mardi 14 février 2012

Stills AND video on the same shooting ? Go simple or get paid double !

I'm a long time photographer, just recently producing some video footage for my clients. Heck, they seem to like it more and more ! Just need to adapt, and tools are here to help us produce some decent rushes that can be easily edited and processed to your taste, or at least client's one, which you don't always share, remember.

But I've always been reluctant to do both at the same time, on the same assignment. It's an incredible source of mistakes, and if you can correct a lot of things on stills as long as you shoot RAW, video is just a multitude of jpeg frames in a long sequence. What you shoot is what you get in the end, with much less processing latitude when you shoot in delicate situation, available lights, etc... Unless you use RED cameras, RAW footage is not on the list of even the most recent DSLR. Things could change though. 

Take that short edit for LAFUMA Clothing. The best way to deal with that is at least to have a two cameras set up : one dedicated to stills, the other one for video. And what is cool when you shoot in a hurry with no assistant, is that you have to be a wise man and know your limitations, as Clint used to say. Go basic with filming, use one technique, not a thousand.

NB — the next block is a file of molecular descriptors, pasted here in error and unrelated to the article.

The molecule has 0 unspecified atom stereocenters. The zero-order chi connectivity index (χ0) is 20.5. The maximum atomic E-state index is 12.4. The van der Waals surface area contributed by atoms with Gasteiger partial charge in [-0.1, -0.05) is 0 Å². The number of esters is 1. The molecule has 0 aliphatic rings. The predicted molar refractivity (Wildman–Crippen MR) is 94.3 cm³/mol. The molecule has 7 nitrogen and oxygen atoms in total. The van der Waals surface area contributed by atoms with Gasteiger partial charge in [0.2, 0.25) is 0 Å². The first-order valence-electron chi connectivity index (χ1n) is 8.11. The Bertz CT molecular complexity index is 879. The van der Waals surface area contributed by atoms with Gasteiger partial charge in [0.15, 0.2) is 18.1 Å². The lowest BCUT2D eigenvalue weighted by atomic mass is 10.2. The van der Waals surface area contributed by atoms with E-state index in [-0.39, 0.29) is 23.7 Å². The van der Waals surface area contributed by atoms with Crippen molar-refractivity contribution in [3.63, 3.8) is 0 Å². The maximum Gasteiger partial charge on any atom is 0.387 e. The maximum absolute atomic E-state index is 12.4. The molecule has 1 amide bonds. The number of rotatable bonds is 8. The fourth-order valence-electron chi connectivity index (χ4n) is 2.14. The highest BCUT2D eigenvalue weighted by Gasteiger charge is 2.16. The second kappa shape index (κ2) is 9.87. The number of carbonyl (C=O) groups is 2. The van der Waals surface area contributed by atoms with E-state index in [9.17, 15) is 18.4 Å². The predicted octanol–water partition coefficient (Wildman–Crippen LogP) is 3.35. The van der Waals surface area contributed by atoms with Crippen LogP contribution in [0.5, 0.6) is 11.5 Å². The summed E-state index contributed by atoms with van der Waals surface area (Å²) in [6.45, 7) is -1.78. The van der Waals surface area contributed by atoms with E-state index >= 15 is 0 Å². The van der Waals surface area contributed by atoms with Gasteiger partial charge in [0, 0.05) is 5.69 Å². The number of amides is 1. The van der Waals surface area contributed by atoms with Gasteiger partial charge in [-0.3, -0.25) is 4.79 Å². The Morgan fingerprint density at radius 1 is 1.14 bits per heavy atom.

In this case I had to duplicate what I was shooting on frame. After all, my clients love me for the way I frame, so let's try to keep that eye while filming. Even simpler to turn around your models with a steady and a large aperture lens, keep that cool shallow depth of field effect to good use.

Of course, this only work if you don't have to follow a too rigid script for your video edit, or it will consume all your precious time. Make sur your client is aware about that, or make him ready to pay double for a double job !

1 commentaire:

  1. Cool! Here are some more ways to shoot stills & video @ the same time!

    "Top 10 reasons why the 9shooter bracket (Canon 5D Mark II DSLR + Camcorder/Video Camera) beats the NYT's Doug Mills' method for shooting photographic stills and video simultaneously."